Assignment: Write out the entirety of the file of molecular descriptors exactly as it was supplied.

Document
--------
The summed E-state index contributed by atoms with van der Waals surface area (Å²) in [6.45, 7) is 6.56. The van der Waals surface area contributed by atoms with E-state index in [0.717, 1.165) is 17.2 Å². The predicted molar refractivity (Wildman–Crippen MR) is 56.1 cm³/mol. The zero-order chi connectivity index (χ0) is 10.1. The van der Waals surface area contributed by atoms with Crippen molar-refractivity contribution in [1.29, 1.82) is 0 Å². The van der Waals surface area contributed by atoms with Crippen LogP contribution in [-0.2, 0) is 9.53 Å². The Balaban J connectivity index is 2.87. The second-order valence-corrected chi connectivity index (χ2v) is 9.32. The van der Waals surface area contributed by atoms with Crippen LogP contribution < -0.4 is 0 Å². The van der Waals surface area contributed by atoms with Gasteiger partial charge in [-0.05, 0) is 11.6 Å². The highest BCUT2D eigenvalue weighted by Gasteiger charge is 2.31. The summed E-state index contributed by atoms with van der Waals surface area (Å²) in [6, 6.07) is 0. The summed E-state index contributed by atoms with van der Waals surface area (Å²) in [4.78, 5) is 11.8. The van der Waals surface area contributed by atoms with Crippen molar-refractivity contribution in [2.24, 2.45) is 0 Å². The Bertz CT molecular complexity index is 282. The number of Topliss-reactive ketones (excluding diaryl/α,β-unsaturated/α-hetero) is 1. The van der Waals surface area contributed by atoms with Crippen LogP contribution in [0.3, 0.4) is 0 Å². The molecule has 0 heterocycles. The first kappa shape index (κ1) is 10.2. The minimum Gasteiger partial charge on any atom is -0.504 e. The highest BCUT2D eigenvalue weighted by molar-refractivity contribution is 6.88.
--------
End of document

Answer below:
The summed E-state index contributed by atoms with van der Waals surface area (Å²) in [6.45, 7) is 6.56. The van der Waals surface area contributed by atoms with E-state index in [0.717, 1.165) is 17.2 Å². The predicted molar refractivity (Wildman–Crippen MR) is 56.1 cm³/mol. The zero-order chi connectivity index (χ0) is 10.1. The van der Waals surface area contributed by atoms with Crippen molar-refractivity contribution in [1.29, 1.82) is 0 Å². The van der Waals surface area contributed by atoms with Crippen LogP contribution in [-0.2, 0) is 9.53 Å². The Balaban J connectivity index is 2.87. The second-order valence-corrected chi connectivity index (χ2v) is 9.32. The van der Waals surface area contributed by atoms with Crippen LogP contribution < -0.4 is 0 Å². The van der Waals surface area contributed by atoms with Gasteiger partial charge in [-0.05, 0) is 11.6 Å². The highest BCUT2D eigenvalue weighted by Gasteiger charge is 2.31. The summed E-state index contributed by atoms with van der Waals surface area (Å²) in [6, 6.07) is 0. The summed E-state index contributed by atoms with van der Waals surface area (Å²) in [4.78, 5) is 11.8. The van der Waals surface area contributed by atoms with Crippen molar-refractivity contribution in [2.24, 2.45) is 0 Å². The Bertz CT molecular complexity index is 282. The number of Topliss-reactive ketones (excluding diaryl/α,β-unsaturated/α-hetero) is 1. The van der Waals surface area contributed by atoms with Crippen LogP contribution in [0.3, 0.4) is 0 Å². The molecule has 0 heterocycles. The first kappa shape index (κ1) is 10.2. The minimum Gasteiger partial charge on any atom is -0.504 e. The highest BCUT2D eigenvalue weighted by molar-refractivity contribution is 6.88.